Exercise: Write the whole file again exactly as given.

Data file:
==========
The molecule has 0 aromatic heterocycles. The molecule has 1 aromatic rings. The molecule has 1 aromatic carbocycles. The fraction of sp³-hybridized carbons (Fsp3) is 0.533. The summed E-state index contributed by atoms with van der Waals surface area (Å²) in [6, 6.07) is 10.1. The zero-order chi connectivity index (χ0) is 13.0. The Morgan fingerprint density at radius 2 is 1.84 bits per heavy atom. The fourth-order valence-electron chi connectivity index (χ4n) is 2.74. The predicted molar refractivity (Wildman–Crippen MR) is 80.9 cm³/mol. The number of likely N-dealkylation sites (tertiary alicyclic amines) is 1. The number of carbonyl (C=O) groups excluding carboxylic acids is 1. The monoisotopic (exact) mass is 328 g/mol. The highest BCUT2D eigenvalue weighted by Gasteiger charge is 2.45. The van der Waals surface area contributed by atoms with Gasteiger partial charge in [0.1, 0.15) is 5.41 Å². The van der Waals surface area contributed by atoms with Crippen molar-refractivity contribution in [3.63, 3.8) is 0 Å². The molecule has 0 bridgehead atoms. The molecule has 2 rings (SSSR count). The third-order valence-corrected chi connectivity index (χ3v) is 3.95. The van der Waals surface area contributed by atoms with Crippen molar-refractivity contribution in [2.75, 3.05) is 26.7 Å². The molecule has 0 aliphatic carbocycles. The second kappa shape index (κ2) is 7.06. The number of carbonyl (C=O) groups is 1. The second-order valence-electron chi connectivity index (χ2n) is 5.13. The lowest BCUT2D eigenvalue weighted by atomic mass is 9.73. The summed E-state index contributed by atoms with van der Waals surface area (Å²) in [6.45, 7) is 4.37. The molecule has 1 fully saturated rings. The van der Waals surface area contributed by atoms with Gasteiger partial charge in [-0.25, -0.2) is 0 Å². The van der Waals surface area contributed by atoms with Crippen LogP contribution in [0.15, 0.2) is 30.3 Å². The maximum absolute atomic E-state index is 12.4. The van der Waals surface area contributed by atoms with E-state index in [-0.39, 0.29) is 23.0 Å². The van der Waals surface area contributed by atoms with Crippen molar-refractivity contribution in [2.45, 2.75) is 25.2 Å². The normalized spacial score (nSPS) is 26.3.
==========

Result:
The molecule has 0 aromatic heterocycles. The molecule has 1 aromatic rings. The molecule has 1 aromatic carbocycles. The fraction of sp³-hybridized carbons (Fsp3) is 0.533. The summed E-state index contributed by atoms with van der Waals surface area (Å²) in [6, 6.07) is 10.1. The zero-order chi connectivity index (χ0) is 13.0. The Morgan fingerprint density at radius 2 is 1.84 bits per heavy atom. The fourth-order valence-electron chi connectivity index (χ4n) is 2.74. The predicted molar refractivity (Wildman–Crippen MR) is 80.9 cm³/mol. The number of likely N-dealkylation sites (tertiary alicyclic amines) is 1. The number of carbonyl (C=O) groups excluding carboxylic acids is 1. The monoisotopic (exact) mass is 328 g/mol. The highest BCUT2D eigenvalue weighted by Gasteiger charge is 2.45. The van der Waals surface area contributed by atoms with Gasteiger partial charge in [0.1, 0.15) is 5.41 Å². The van der Waals surface area contributed by atoms with Crippen molar-refractivity contribution in [3.63, 3.8) is 0 Å². The molecule has 0 bridgehead atoms. The molecule has 2 rings (SSSR count). The third-order valence-corrected chi connectivity index (χ3v) is 3.95. The van der Waals surface area contributed by atoms with Crippen molar-refractivity contribution in [2.75, 3.05) is 26.7 Å². The molecule has 0 aliphatic carbocycles. The second kappa shape index (κ2) is 7.06. The number of carbonyl (C=O) groups is 1. The second-order valence-electron chi connectivity index (χ2n) is 5.13. The lowest BCUT2D eigenvalue weighted by atomic mass is 9.73. The summed E-state index contributed by atoms with van der Waals surface area (Å²) in [6.45, 7) is 4.37. The molecule has 1 fully saturated rings. The van der Waals surface area contributed by atoms with Gasteiger partial charge in [-0.25, -0.2) is 0 Å². The van der Waals surface area contributed by atoms with Crippen LogP contribution in [0.15, 0.2) is 30.3 Å². The maximum absolute atomic E-state index is 12.4. The van der Waals surface area contributed by atoms with E-state index in [-0.39, 0.29) is 23.0 Å². The van der Waals surface area contributed by atoms with Crippen molar-refractivity contribution in [2.45, 2.75) is 25.2 Å². The normalized spacial score (nSPS) is 26.3.